Undertaking a 200 mile gravel race is no small task, for most people anyway. I'm sure some enterprising individuals can hop on a bike with much thought or training and ride for 15 hours, but not me. I started my prep two and a half years ago, signing up to race the 100 mile version of Unbound Gravel in 2020, which was ultimately canceled due to the global pandemic, and rescheduled for 2021. I did my homework last year aboard a stock geometry carbon fiber Alchemy Ronin gravel bike, starting the race strong, and making dumb mistake after dumb mistake to finish the 100 mile event completey empty some 7 hours after starting. Among the mistakes I made were forgetting both a third water bottle and my hydration pack back home in Colorado before driving to Kansas, and not realizing either mistake until the morning of the race. I continued to make mistakes on course, such as riding foolishly through the rest stop without bothering to utilize the "crew for hire" I had paid for, and supplied with water bottles, hydration mix, and snacks.
All of these are easy things to correct, and absolutely necessary to be properly prepared. I pre-packed two tote bags with hydration mix, snacks, tubes, socks (in case it rains to have dryer feet), CO2, lube, and not pictured are some homemade bacon/bean/rice burritos for some easy to digest real food. I also wore road shoes last year, and while I had no problems needing to get off and walk, my feet did swell in the heat, and the tight fit of a carbon soled road shoe does not have much, or any, room to expand. I will be riding gravel shoes this year, with SPD style cleats, which should also come in handy for the water crossings, which look like I might need to walk across, rather than ride.
I loved the Ronin last year, but wanted something that felt a bit racier and quicker for the double distance. A custom built titanium gravel bike with 38c tires should be just the thing to handle the rough bits the course will be sure to throw out, but also be faster on the smoother sections. I will be carrying a few tools in a Silca seat post wrap, including Stan's Dart tubeless plugs, a CO2, tube, tire lever wrapped in electrical tape, and a Silca multi-tool that carries an extra quick connect chain link. My top tube bag will be packed with easy to access snacks like shot blocks, energy bars, and hydration mix for the water Oasis' on course. I really like LMNT hydration mix, it is sugar free, really salty, and easy to drink and digest. Providing I remember to bring my hydration backpack, it will also carry some more tools and supplies like a rain jacket, tube, first aid kit, sealant, chainbreaker, USB battery and cables, spare seat collar and derailleur hanger, 3-way torx wrench (why does Sram love Torx so much?) an extra tubeless valve, a schrader adapter for a gas station air hose, and last but certainly not least, zip ties! It seems like a lot to carry, but the end goal is to finish, and any one of these things could potentially be the difference between riding through the finishing chute on my bike versus in the sag wagon.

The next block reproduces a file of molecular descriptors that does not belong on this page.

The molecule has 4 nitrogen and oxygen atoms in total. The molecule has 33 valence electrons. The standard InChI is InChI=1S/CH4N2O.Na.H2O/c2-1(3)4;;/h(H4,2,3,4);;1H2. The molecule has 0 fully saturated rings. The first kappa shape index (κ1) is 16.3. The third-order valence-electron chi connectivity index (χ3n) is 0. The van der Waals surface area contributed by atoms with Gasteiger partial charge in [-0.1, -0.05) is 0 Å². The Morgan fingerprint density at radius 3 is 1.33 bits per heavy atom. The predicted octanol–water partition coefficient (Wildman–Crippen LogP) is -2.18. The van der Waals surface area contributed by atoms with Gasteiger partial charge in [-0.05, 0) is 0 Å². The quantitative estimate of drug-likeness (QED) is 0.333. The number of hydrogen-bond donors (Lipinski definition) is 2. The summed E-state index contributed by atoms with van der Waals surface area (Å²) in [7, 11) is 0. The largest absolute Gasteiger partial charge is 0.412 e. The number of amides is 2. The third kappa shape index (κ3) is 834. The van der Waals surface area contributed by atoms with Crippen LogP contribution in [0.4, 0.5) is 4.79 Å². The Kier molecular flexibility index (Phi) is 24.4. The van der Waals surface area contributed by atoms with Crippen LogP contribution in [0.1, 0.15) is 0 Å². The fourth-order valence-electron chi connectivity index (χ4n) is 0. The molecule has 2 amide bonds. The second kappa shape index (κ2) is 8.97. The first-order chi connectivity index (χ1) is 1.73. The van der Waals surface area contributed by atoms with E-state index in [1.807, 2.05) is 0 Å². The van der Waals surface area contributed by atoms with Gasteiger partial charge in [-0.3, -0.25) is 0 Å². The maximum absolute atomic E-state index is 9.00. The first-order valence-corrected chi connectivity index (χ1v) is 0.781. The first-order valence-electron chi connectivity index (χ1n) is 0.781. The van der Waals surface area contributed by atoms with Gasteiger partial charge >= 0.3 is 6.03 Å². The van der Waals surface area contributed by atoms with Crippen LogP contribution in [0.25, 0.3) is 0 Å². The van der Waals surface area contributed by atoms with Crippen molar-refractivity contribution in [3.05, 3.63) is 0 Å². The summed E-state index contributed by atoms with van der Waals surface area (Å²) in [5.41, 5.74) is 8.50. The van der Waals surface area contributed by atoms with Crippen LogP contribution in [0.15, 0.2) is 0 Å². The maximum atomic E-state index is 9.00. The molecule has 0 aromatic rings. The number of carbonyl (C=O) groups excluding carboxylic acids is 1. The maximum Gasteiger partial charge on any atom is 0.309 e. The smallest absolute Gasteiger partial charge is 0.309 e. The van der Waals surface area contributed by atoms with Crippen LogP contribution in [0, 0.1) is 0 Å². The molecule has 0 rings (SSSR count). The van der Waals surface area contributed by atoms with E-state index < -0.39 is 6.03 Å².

I have been riding with both a power meter and a heart rate monitor (a Whoop strap) for the past year, and although the numbers I put out are far from braggable, I have a great grasp of what my own body is capable of doing and highly recommend any fellow cycling enthusiast to give these both a go. For instance, last year at Unbound I averaged around 170 watts for 7 hours, so I have a good ballpark of where I should be on a long endurance effort. The Whoop strap is a wearable wrist strap that monitors a bunch of performance metrics, as well as tracking your sleep, to predict your recovery every day. I have not learned anything groundbreaking from wearing it, but it really has served to highlight negative behaviors, such as drinking too many beers, staying up late and not getting enough sleep. No rocket science here, but seeing patterns emerge over time help me to plan for something as ridiculous as an all day gravel ride, like hydrate, sleep, eat hours before bedtime, and cut back on the IPAs. I don't have a coach or a structured training plan, I just try to ride my bike as much as I can, and I also religiously track and record my progress on the social media app Strava. Speaking of Strava, I have found that signing up for some of the monthly challenges make great training goals. Riding the 100k challenge once a month, as well as trying to complete the monthly climbing challenge has really motivated me to ride just a bit further, and climb just a few more hills, which, for me anyway, seem to really help in gaining a bit more confidence and overall fitness for a big day.
Last year I was a little bit lighter, and fitter, and faster, but I feel confident enough in where I am today that I am going to try and "race the sun", which means completing the race before sunset! I am going to start less hard out of the gate, not skip an opportunity to refill my bottles, and drink and eat before I get hungry or thirsty. And, well, just pedal, pedal, pedal, all the livelong day!
Hopefully I see some of you out there in the Flint Hills, and best of luck to everyone racing, and my full race review/recap will drop next week!
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